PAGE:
Burda Patterns

Burda 6-2009-120 Women’s Shorts – Entry 2-Working the Plan: Tracing the Pattern and Cutting the Fabric

So let’s get started.

I measured the waist and the hips to determine which size to make.  The waist on this particular design has tabs that are cinched in using a buckle so exact fitting of the waist is not necessary.  The hips are fairly roomy too with the addition of the front pleat.  We used the measuring guidelines to determine that we’ll be making size 36.

For the record, View A and View B are the same.  This particular annoyance happens on occasion with this magazine…sometimes the View’s don’t really have anything different about them other than the fact the pattern is shown made up twice in the magazine.  It isn’t exactly on par with those elementary picture games where you have to decide what is different in two different pictures.  Instead it is a trick, in this case the difference is just the fabric.  Not exactly what American sewers are used to! Arggg!  I think we are actually looking to see if View A has top stitching, or View B has a different pocket…or something design oriented like that.

Ale (pronounced ‘Alley’ and is our shortened nickname for our charge) chose a piece of fabric from my hoard (I stopped calling it stash…it’s really a hoard of fabric I have.  A stash is something to work from, constantly being used and renewed.  A hoard is just a stockpile that keeps getting added on to and therefore keeps getting bigger and bigger!  Ha ha…). Anyhoo, I’ve digressed I know,…from the hoard she’s chosen this really pretty stripe.  Mom, I think you might recognize this.  My recollection is that Mom gave this to me about 10 years ago along with a bunch of other stale fabrics from her stash.  The girl loves it, it’s free, and there is plenty to use…and that my friends is all that matters!

From this fabric Ale has cut the fronts, the backs, the waist facings and pieces labeled A,B,C,D (which aren’t really pieces, just an explanation to cut a piece of fabric a certain dimension).

It wasn’t until Ale had sewn the tabs and I had gone to the store to look for a buckle that I realized I fell for, once again, another Burda annoyance.  This time it was my ignorance at taking the written dimensions for pieces A,B,C,and D literally, with seam allowances part of the dimension.  NOT SO!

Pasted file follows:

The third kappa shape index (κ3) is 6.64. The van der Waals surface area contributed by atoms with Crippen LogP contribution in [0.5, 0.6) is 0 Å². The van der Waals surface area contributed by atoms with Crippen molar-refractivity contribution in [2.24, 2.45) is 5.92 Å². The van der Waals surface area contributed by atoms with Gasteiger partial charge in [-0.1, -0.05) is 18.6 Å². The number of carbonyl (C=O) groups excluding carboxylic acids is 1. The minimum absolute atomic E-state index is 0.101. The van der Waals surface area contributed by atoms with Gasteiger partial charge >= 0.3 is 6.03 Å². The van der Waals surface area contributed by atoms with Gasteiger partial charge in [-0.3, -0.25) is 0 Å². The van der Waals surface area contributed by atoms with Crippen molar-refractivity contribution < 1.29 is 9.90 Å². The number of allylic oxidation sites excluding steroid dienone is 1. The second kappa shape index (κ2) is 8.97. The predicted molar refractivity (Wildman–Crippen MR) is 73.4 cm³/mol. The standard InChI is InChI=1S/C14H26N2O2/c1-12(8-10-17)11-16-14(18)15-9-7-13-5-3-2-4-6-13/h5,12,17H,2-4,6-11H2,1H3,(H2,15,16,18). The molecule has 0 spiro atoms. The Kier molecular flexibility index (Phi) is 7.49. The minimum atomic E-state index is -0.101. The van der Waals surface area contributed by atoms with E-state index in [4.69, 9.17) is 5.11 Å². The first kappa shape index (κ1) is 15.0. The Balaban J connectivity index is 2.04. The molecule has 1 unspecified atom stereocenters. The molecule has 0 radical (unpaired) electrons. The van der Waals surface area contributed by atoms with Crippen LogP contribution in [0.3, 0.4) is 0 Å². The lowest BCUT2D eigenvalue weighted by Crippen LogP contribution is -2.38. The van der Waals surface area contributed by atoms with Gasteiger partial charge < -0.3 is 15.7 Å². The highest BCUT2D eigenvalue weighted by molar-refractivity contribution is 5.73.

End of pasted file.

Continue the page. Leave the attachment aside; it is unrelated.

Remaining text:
Here I was looking for a 1″ bar buckle (like the directions say) when the tab I was holding clearly wasn’t 1″ wide.  Why did it look to me like I should be getting a 3/4″ bar buckle instead?  What was wrong here?  In either case the store did not have a 1″ or a 3/4″ buckle so I opted to get D rings.  I decided to get the 3/4″ size and go with it.  I guess I’d figure out what we did wrong later.  So just so you know.  When cutting the pieces A,B,C, and D you’ll need to add a seam allowance onto these dimensions.  Annoying…but if you want it the way it is in the picture that is what you’ll have to do. 🙂

Back to the D rings though.  Because I purchased D rings instead of a buckle I am also going to have to change the Front tab to the Back and the Back to the Front because one is shorter than the other and the D ring requires a reverse pull to tighten up the waist instead of a straight through pull as in a buckle.  Does that make sense?  Still with me?  And too…I’m most likely just going to eliminate the belt loop as it is not going to work in the front because the Back tab is fairly short and is now being used as the Front tab.

So there you have it.  The long tab story.

Ale did a great job attaching the tabs and the D rings as well as making the front pleats and the back darts.  All firsts for her and she did a great job!  BTW I did try explaining the tab reversal to her but being a newbie it didn’t make sense until it was sewn up…something we can say about a lot of our sewing, no?

Next step is the fly front zipper.

2 thoughts on “Burda 6-2009-120 Women’s Shorts – Entry 2-Working the Plan: Tracing the Pattern and Cutting the Fabric”

  1. I think you are very brave to tackle a “Burda From The Book”. I have never attempted to try it. On the other hand, I have always looked at sewing a garment a bit like putting a puzzle together and the last piece is such a joy to find. Burda has taken this puzzle process to a higher level, it seems.
    Sorry, I do not recognize that fabric, but I like it! I think the finished shorts will be terrific.


  2. Love the fabric and the d rings and loop look great.

    I’m storing away info on things to look out for should I decide to tackle something in the clothing line.


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